Game-changing injectable PrEP taken every other month to be rolled out after FDA approval
A new, injectable form of PrEP has been approved by the US Food and Drug Administration. (FDA)
Until now it has only been available in daily pill form. The new injectable medication, Apretude, is given first as two jabs a month apart, and then a jab every other month. It will be available in the US from early 2022.
“Today’s approval adds an important tool in the effort to end the HIV epidemic by providing the first option to prevent HIV that does not involve taking a daily pill,” said Dr Debra Birnkrant, director of the Division of Antivirals in the FDA’s Center for Drug Evaluation and Research.
Birnkrant said that the new drug “will be critical to addressing the HIV epidemic in the U.S., including helping high-risk individuals and certain groups where adherence to daily medication has been a major challenge or not a realistic option”.
Those receiving the injection must be tested regularly for HIV, as with all PrEP.
Now, we must work to ensure these life-changing injections are accessible, affordable & equitably distributed to people who choose to use them. https://t.co/WUvdfxXbbZ
— Winnie Byanyima (@Winnie_Byanyima) November 9, 2020
The new medication has raised hopes amongst campaigners, as taking oral treatment daily can be cumbersome, and carry with it stigma.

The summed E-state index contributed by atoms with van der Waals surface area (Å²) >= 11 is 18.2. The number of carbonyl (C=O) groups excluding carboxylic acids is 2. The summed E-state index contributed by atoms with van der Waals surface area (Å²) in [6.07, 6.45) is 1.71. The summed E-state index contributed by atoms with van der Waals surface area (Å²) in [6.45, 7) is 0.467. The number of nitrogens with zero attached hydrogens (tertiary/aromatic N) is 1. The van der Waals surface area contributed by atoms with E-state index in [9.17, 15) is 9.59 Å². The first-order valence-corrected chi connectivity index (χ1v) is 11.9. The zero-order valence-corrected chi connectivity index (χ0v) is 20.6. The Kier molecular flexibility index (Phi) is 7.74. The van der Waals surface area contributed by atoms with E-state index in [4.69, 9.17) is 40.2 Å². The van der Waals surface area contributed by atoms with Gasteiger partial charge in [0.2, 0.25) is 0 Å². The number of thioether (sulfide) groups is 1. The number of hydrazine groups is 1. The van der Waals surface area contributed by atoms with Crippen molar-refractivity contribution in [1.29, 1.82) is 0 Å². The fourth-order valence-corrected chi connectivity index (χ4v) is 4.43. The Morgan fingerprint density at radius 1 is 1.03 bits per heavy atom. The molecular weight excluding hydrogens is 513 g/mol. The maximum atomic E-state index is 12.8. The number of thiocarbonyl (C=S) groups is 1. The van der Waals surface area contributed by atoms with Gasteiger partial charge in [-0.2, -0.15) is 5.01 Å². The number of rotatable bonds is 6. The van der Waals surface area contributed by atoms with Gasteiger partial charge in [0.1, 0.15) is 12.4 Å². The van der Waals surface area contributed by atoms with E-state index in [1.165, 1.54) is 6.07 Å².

Gabriel Maldonado, of the public policy group TruEvolution, told The Independent that people can experience “fears about accidental disclosure of their medicine, as well as general complications from daily living.”
“Together, these issues may contribute to low rates of PrEP usage and the expansion of the HIV epidemic.”
HIV disproportionately affects those in queer communities of olour. In 2019, Black/African Americans represented 13 per cent of the US population, yet accounted for over 40 per cent of new HIV diagnoses. The Latinx community, too, is overrepresented. Despite accounting for only 18 per cent of the U.S. population, they accounted for 30 per cent of new HIV diagnoses in the same year.
Although there is great global inequality, with women in sub-Saharan Africa being two times more likely to contract the virus than men, the new medication has only been approved in the US so far.